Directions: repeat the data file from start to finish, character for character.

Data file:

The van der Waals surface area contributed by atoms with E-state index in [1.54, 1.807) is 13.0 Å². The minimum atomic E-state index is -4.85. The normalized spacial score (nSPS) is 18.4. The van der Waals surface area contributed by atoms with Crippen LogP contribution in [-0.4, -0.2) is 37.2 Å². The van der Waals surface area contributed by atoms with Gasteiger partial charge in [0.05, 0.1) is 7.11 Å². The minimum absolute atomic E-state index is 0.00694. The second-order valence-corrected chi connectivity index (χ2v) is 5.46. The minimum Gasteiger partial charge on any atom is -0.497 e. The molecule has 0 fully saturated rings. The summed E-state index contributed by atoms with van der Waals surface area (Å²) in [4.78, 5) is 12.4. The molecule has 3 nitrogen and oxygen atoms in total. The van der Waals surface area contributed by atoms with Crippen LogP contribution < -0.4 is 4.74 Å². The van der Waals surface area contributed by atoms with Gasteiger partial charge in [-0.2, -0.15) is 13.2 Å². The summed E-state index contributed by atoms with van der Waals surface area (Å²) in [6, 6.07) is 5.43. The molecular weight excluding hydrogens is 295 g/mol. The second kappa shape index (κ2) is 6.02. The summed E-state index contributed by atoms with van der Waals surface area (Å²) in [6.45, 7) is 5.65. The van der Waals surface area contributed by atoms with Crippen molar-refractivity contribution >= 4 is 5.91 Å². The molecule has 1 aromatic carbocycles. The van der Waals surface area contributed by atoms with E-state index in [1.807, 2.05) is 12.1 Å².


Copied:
The van der Waals surface area contributed by atoms with E-state index in [1.54, 1.807) is 13.0 Å². The minimum atomic E-state index is -4.85. The normalized spacial score (nSPS) is 18.4. The van der Waals surface area contributed by atoms with Crippen LogP contribution in [-0.4, -0.2) is 37.2 Å². The van der Waals surface area contributed by atoms with Gasteiger partial charge in [0.05, 0.1) is 7.11 Å². The minimum absolute atomic E-state index is 0.00694. The second-order valence-corrected chi connectivity index (χ2v) is 5.46. The minimum Gasteiger partial charge on any atom is -0.497 e. The molecule has 0 fully saturated rings. The summed E-state index contributed by atoms with van der Waals surface area (Å²) in [4.78, 5) is 12.4. The molecule has 3 nitrogen and oxygen atoms in total. The van der Waals surface area contributed by atoms with Crippen LogP contribution < -0.4 is 4.74 Å². The van der Waals surface area contributed by atoms with Gasteiger partial charge in [-0.2, -0.15) is 13.2 Å². The summed E-state index contributed by atoms with van der Waals surface area (Å²) in [6, 6.07) is 5.43. The molecular weight excluding hydrogens is 295 g/mol. The second kappa shape index (κ2) is 6.02. The summed E-state index contributed by atoms with van der Waals surface area (Å²) in [6.45, 7) is 5.65. The van der Waals surface area contributed by atoms with Crippen molar-refractivity contribution >= 4 is 5.91 Å². The molecule has 1 aromatic carbocycles. The van der Waals surface area contributed by atoms with E-state index in [1.807, 2.05) is 12.1 Å².